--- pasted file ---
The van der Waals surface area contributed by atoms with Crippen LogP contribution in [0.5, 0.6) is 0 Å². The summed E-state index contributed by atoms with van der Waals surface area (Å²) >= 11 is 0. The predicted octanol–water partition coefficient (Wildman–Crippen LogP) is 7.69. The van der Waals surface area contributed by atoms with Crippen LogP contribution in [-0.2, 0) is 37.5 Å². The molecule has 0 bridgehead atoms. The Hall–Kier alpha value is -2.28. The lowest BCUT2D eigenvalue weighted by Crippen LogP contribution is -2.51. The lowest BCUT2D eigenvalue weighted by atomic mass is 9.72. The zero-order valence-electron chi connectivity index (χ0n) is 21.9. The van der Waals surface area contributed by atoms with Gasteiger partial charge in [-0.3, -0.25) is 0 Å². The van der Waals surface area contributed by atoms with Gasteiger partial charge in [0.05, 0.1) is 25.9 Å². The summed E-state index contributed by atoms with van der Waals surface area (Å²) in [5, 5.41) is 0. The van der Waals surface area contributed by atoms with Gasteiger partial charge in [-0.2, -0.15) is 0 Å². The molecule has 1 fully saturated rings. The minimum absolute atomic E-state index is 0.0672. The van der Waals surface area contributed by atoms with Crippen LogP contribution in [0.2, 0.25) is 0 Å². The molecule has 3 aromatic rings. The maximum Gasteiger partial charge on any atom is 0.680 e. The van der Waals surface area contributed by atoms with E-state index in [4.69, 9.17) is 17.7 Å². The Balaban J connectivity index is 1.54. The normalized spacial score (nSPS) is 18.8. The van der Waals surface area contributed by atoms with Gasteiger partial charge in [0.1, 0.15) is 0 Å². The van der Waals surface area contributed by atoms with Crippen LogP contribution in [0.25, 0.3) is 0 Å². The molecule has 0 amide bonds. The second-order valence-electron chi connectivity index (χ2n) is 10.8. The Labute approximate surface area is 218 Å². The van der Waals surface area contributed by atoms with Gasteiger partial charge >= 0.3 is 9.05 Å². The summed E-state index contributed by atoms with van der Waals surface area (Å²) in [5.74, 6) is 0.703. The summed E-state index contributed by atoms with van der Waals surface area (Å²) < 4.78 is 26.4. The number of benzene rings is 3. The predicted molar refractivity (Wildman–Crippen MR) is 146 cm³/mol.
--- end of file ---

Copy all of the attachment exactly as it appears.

The van der Waals surface area contributed by atoms with Crippen LogP contribution in [0.5, 0.6) is 0 Å². The summed E-state index contributed by atoms with van der Waals surface area (Å²) >= 11 is 0. The predicted octanol–water partition coefficient (Wildman–Crippen LogP) is 7.69. The van der Waals surface area contributed by atoms with Crippen LogP contribution in [-0.2, 0) is 37.5 Å². The molecule has 0 bridgehead atoms. The Hall–Kier alpha value is -2.28. The lowest BCUT2D eigenvalue weighted by Crippen LogP contribution is -2.51. The lowest BCUT2D eigenvalue weighted by atomic mass is 9.72. The zero-order valence-electron chi connectivity index (χ0n) is 21.9. The van der Waals surface area contributed by atoms with Gasteiger partial charge in [-0.3, -0.25) is 0 Å². The van der Waals surface area contributed by atoms with Gasteiger partial charge in [0.05, 0.1) is 25.9 Å². The summed E-state index contributed by atoms with van der Waals surface area (Å²) in [5, 5.41) is 0. The van der Waals surface area contributed by atoms with Gasteiger partial charge in [-0.2, -0.15) is 0 Å². The molecule has 1 fully saturated rings. The minimum absolute atomic E-state index is 0.0672. The van der Waals surface area contributed by atoms with Crippen LogP contribution in [0.2, 0.25) is 0 Å². The molecule has 3 aromatic rings. The maximum Gasteiger partial charge on any atom is 0.680 e. The van der Waals surface area contributed by atoms with E-state index in [4.69, 9.17) is 17.7 Å². The Balaban J connectivity index is 1.54. The normalized spacial score (nSPS) is 18.8. The van der Waals surface area contributed by atoms with Gasteiger partial charge in [0.1, 0.15) is 0 Å². The van der Waals surface area contributed by atoms with Crippen LogP contribution in [0.25, 0.3) is 0 Å². The molecule has 0 amide bonds. The second-order valence-electron chi connectivity index (χ2n) is 10.8. The Labute approximate surface area is 218 Å². The van der Waals surface area contributed by atoms with Gasteiger partial charge >= 0.3 is 9.05 Å². The summed E-state index contributed by atoms with van der Waals surface area (Å²) in [5.74, 6) is 0.703. The summed E-state index contributed by atoms with van der Waals surface area (Å²) < 4.78 is 26.4. The number of benzene rings is 3. The predicted molar refractivity (Wildman–Crippen MR) is 146 cm³/mol.